It was windy and chilly on Signal Hill Friday afternoon, but Abigail Fewer was warmed by the thought of seeing her father for the first time in three months, as a module for the Hebron project arrived from Korea.
"I'm feeling really good. Excited," Fewer said, as she glanced over her shoulder at the unusual and amazing engineering spectacle looming in the distance.
The 30,000-tonne utilities/process module, better known as the UPM, arrived in Newfoundland waters strapped to the deck of the massive Blue Marlin heavy lift ship.
Its arrival followed more than two months at sea, and three years of construction at a yard in South Korea.
'It's been a while'
The module's arrival was yet another important milestone for the Hebron project, and Newfoundland and Labrador's oil and gas industry.
The Hebron Project was sanctioned in 2012 at an estimated cost of $14 billion, though the final price tag is expected to be higher.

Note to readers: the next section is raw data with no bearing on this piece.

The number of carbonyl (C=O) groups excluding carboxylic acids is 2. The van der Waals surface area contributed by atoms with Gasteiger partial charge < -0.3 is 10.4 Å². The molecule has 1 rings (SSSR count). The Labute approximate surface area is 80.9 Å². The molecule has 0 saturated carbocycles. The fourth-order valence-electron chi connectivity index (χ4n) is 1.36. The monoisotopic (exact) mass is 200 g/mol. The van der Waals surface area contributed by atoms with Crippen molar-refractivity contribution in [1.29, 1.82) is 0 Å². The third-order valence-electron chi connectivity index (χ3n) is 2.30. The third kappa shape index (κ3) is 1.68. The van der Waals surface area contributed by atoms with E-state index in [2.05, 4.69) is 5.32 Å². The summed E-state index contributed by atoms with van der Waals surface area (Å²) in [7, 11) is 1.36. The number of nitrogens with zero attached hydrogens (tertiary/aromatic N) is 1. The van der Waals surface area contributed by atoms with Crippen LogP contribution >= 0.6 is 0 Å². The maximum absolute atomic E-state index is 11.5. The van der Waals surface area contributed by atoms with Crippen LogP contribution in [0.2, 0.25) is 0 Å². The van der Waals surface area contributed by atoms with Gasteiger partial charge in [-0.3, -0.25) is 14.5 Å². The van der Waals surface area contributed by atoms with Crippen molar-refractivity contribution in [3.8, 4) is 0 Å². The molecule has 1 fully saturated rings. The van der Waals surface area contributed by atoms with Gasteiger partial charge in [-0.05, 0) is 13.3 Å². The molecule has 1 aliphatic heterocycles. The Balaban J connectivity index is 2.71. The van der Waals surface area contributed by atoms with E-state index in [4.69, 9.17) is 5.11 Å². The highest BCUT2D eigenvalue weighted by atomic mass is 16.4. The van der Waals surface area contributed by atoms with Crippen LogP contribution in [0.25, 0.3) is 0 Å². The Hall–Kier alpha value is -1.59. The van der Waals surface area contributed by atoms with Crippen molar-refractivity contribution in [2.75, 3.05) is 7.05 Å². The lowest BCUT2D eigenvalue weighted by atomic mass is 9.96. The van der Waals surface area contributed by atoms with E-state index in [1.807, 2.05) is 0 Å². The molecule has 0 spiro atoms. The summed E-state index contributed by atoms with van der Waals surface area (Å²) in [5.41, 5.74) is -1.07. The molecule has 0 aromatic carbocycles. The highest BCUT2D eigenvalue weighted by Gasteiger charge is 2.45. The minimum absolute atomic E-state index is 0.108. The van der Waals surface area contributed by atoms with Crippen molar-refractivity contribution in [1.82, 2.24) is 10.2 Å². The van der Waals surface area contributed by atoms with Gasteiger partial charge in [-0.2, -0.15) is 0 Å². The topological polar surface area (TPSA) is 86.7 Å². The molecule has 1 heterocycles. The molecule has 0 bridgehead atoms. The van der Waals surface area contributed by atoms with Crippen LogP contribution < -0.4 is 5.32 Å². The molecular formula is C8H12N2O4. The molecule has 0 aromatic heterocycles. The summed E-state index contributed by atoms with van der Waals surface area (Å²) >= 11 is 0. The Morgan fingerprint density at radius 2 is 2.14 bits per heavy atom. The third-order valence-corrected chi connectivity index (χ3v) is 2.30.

The UPM, meanwhile, will form the heart of the Hebron oil platform, providing power to the rig. It will also separate the oil, gas and water that is pumped from the Jeanne d'Arc Basin when its operational late next year.
It will be the final module to arrive at Bull Arm, allowing the integration process with other, smaller modules to begin in earnest.
Officials with the project say the modules will be placed atop the concrete gravity structure early next year.
The Hebron topsides will stretch 50-metres higher than Confederation Building in St. John's when completed, according to the Hebron website.
That's impressive, but for Abigail Fewer, there are more important things to consider.
"It's been awhile," she said of the last time she saw her father.